I spoke with Tim Guinee, an actor who has been seen on over 250 films and television shows including Iron Man, Bones, Blue Bloods, and many more. He works closely with Vice President Al Gore in the Climate Reality Project and recently sat down with activist Greta Thunberg. I interviewed Mr. Guinee for an upcoming podcast.
Darrell: Where should actor/environmentalists go?
To learn more about Tim Guinee or the upcoming Climate Actors Project check back here often as we will be sharing that URL as soon as it is live.
To hear the entire interview, subscribe to Highway Walkers Podcast on Apple Podcasts, iTunes, and anywhere else you stream.
Darrell and I watched the documentary Heal on Netflix and recorded a podcast, talking about it's cultural and personal impacts - give it a listen by going here. Otherwise we've got our top 5 shots from the documentary Heal, directed by Kelly Noonan Gores.
Shot #1 - The Overhead
Ahhh the drone perspective. An empty beach, a well framed solo figure with just enough of the ocean encroaching on the frame. This would make a good title shot... and there it is. A neat little button on the opening 4 minutes.
Shot #2 - Full Contact
So many of the holistic healing methods involved touch. It struck me watching the film that often we humans don't get enough physical contact with other humans. This shot comes from the faith healing sequence, the "roughest" sort of physical touch in the movie, with the faith healer almost wrestling his patient (patient? subject? convalescent? not sure). Certainly nothing you'd see a medical doctor do and it highlights the differences between contemporary and holistic practices
Shot #3 - Talking to the Camera Gimmick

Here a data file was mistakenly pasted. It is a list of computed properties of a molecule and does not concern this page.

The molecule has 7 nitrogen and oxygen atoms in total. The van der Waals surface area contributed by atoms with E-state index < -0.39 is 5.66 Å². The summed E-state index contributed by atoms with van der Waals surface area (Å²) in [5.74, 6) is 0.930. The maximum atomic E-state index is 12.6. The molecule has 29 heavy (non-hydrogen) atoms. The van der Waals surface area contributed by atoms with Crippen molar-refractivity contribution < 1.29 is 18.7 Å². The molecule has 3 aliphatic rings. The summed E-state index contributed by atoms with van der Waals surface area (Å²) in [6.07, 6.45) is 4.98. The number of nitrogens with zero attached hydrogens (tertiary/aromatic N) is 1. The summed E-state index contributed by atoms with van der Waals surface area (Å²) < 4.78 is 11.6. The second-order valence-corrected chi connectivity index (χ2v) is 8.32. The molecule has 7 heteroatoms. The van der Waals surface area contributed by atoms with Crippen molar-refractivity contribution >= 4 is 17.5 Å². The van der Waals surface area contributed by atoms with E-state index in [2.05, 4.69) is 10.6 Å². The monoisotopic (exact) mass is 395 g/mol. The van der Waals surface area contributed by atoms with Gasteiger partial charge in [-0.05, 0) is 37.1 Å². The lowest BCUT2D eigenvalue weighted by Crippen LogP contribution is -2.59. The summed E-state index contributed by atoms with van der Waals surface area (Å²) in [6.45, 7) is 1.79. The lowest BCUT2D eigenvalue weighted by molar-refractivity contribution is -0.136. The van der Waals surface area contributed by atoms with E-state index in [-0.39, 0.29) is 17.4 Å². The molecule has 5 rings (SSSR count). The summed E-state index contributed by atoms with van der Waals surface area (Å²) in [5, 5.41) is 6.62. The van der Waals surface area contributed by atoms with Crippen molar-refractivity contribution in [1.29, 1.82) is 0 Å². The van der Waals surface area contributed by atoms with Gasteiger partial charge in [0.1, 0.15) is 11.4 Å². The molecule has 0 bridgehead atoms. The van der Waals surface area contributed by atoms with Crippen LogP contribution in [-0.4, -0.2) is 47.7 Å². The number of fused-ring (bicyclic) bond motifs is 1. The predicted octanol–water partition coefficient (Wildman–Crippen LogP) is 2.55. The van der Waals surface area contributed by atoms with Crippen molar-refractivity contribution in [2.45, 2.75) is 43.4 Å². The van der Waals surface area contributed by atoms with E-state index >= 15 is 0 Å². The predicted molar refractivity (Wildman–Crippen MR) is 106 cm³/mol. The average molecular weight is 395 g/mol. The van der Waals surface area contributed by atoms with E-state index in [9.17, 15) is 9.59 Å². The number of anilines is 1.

Here's a cool combo that I really like: We'd get a shot of Kelly talking to a computer or a cell phone and then jump to a shot of her talking to the camera. A neat trick, sort of like a ride along video blog. I'm sure this has been used before, but it made her moments of narration more visually interesting. Simple but effective.
Shot #4 - Subtle Themes
There's a never verbalized theme of water in this doc, which makes sense. The underlying current of meditation and healing is often associated with water and here's a great shot of Kelly in the ferry (I assume around NYC - though it's never stated). Empty space, clean lines, neat silhouette with the ever-present ocean in the background.
Shot #5 - The Well Framed Interview
Interviews are tricky to make visually effective. There's the very standard over the shoulder you then me, there's the talking head. I like this one. I'm a sucker for the profile perspective and the off-whites, ivories, and eggshells are contrasted beautifully by the blue square that seems to connect these two women's heads together. Nice imagery for a doc focused on the mind.
Bonus Shot: Roadtrip Shot!
Our second doc in a row to include the roadtrip shot. Such a great motif. There were a couple to choose from as Kelly zips around town interviewing folks and friends, and with apologies to the eyes in the rearview mirror shot, I went with this one. A nice, sunlight homage to the open road.
Bonus Sequence: Unintentional Comedy
Here's a great little two shot sequence of unintentional comedy. Talking about meditation we see Kelly meditating in various places with the finale being her meditating on a suitcase cart as it glides out of the frame. But they hold it just long enough for the bellhop in the door to give a great WTF look to the camera. Unintentional comedy at its best!
Thanks for reading and check out the podcast, by going here.
Minimalism: A Documentary About the Important Things is definitely a movie with a message. The story is told mostly by following two men, Ryan and Josh, as they promote their book, Everything That Remains. We also hear from some talking heads people who practice minimalism to some extent in their daily lives. This message is basically the story. But like all film the cinematography is telling its own story. Here are my five favorite shots that help tell the story. Check out our review of the movie in podcast form here!
Shot #1: Times Square
What better place to start a movie about minimalism than the heart of capitalism? This shot is the opening look of the film and is held for a solid five seconds. Screens abound. Advertisements everywhere. Taxis, people rushing by. It's an iconic view and simply by dint of the title of the film we're looking at it in a different way. Not sure if it's stock footage, but if it is, it's simply great usage. A solid start.
Shot #2: Expectations = Humor